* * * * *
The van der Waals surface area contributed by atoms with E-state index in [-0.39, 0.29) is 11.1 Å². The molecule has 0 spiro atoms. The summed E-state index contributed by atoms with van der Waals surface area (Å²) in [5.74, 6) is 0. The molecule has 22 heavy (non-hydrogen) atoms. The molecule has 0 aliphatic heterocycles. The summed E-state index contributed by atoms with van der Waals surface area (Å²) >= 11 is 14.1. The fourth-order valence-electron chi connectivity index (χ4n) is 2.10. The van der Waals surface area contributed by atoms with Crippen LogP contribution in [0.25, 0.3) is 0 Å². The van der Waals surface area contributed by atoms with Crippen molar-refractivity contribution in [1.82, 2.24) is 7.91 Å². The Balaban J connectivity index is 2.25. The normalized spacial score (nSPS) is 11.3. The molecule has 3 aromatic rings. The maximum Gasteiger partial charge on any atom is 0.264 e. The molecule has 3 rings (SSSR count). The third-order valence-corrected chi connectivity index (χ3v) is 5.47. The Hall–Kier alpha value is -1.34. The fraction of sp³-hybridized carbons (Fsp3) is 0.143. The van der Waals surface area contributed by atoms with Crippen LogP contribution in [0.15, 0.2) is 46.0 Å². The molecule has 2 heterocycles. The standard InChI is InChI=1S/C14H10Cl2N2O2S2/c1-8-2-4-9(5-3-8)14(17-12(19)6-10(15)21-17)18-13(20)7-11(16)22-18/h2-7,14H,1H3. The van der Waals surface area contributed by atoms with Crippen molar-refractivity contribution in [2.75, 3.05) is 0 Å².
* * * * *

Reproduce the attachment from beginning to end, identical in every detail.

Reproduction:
The van der Waals surface area contributed by atoms with E-state index in [-0.39, 0.29) is 11.1 Å². The molecule has 0 spiro atoms. The summed E-state index contributed by atoms with van der Waals surface area (Å²) in [5.74, 6) is 0. The molecule has 22 heavy (non-hydrogen) atoms. The molecule has 0 aliphatic heterocycles. The summed E-state index contributed by atoms with van der Waals surface area (Å²) >= 11 is 14.1. The fourth-order valence-electron chi connectivity index (χ4n) is 2.10. The van der Waals surface area contributed by atoms with Crippen LogP contribution in [0.25, 0.3) is 0 Å². The van der Waals surface area contributed by atoms with Crippen molar-refractivity contribution in [1.82, 2.24) is 7.91 Å². The Balaban J connectivity index is 2.25. The normalized spacial score (nSPS) is 11.3. The molecule has 3 aromatic rings. The maximum Gasteiger partial charge on any atom is 0.264 e. The molecule has 3 rings (SSSR count). The third-order valence-corrected chi connectivity index (χ3v) is 5.47. The Hall–Kier alpha value is -1.34. The fraction of sp³-hybridized carbons (Fsp3) is 0.143. The van der Waals surface area contributed by atoms with Crippen LogP contribution in [0.15, 0.2) is 46.0 Å². The molecule has 2 heterocycles. The standard InChI is InChI=1S/C14H10Cl2N2O2S2/c1-8-2-4-9(5-3-8)14(17-12(19)6-10(15)21-17)18-13(20)7-11(16)22-18/h2-7,14H,1H3. The van der Waals surface area contributed by atoms with Crippen molar-refractivity contribution in [2.75, 3.05) is 0 Å².